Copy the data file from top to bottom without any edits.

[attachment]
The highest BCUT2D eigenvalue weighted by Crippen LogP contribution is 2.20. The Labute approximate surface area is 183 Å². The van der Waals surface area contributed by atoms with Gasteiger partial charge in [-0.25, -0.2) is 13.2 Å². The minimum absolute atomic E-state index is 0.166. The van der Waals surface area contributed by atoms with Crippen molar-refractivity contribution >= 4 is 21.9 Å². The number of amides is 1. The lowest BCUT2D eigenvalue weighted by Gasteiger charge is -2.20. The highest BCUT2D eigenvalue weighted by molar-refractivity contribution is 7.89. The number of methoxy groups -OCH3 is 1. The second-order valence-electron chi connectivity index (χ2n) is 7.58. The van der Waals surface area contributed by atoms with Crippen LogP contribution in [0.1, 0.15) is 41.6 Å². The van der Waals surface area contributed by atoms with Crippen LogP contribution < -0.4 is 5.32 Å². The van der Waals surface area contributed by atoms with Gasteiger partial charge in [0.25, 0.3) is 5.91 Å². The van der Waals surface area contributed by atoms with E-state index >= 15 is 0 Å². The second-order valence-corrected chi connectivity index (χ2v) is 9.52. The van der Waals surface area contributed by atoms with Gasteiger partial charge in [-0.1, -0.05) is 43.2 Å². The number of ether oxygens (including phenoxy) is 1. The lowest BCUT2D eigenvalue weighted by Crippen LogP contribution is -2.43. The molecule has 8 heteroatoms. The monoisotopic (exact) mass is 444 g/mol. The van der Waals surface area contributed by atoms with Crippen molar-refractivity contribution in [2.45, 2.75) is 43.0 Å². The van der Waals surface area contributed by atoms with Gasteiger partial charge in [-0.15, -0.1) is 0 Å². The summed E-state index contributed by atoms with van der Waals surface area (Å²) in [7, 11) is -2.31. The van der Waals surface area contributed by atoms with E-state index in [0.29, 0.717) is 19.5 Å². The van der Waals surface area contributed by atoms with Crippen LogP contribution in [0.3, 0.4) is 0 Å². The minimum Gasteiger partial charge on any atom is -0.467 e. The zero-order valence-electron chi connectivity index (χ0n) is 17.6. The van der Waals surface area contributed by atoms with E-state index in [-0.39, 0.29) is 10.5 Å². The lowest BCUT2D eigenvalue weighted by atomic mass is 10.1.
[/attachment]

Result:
The highest BCUT2D eigenvalue weighted by Crippen LogP contribution is 2.20. The Labute approximate surface area is 183 Å². The van der Waals surface area contributed by atoms with Gasteiger partial charge in [-0.25, -0.2) is 13.2 Å². The minimum absolute atomic E-state index is 0.166. The van der Waals surface area contributed by atoms with Crippen molar-refractivity contribution >= 4 is 21.9 Å². The number of amides is 1. The lowest BCUT2D eigenvalue weighted by Gasteiger charge is -2.20. The highest BCUT2D eigenvalue weighted by molar-refractivity contribution is 7.89. The number of methoxy groups -OCH3 is 1. The second-order valence-electron chi connectivity index (χ2n) is 7.58. The van der Waals surface area contributed by atoms with Crippen LogP contribution in [0.1, 0.15) is 41.6 Å². The van der Waals surface area contributed by atoms with Crippen LogP contribution < -0.4 is 5.32 Å². The van der Waals surface area contributed by atoms with Gasteiger partial charge in [0.25, 0.3) is 5.91 Å². The van der Waals surface area contributed by atoms with E-state index >= 15 is 0 Å². The second-order valence-corrected chi connectivity index (χ2v) is 9.52. The van der Waals surface area contributed by atoms with Gasteiger partial charge in [-0.1, -0.05) is 43.2 Å². The number of ether oxygens (including phenoxy) is 1. The lowest BCUT2D eigenvalue weighted by Crippen LogP contribution is -2.43. The molecule has 8 heteroatoms. The monoisotopic (exact) mass is 444 g/mol. The van der Waals surface area contributed by atoms with Crippen molar-refractivity contribution in [2.45, 2.75) is 43.0 Å². The van der Waals surface area contributed by atoms with Gasteiger partial charge in [-0.15, -0.1) is 0 Å². The summed E-state index contributed by atoms with van der Waals surface area (Å²) in [7, 11) is -2.31. The van der Waals surface area contributed by atoms with E-state index in [0.29, 0.717) is 19.5 Å². The van der Waals surface area contributed by atoms with Crippen LogP contribution in [0.3, 0.4) is 0 Å². The minimum Gasteiger partial charge on any atom is -0.467 e. The zero-order valence-electron chi connectivity index (χ0n) is 17.6. The van der Waals surface area contributed by atoms with E-state index in [-0.39, 0.29) is 10.5 Å². The lowest BCUT2D eigenvalue weighted by atomic mass is 10.1.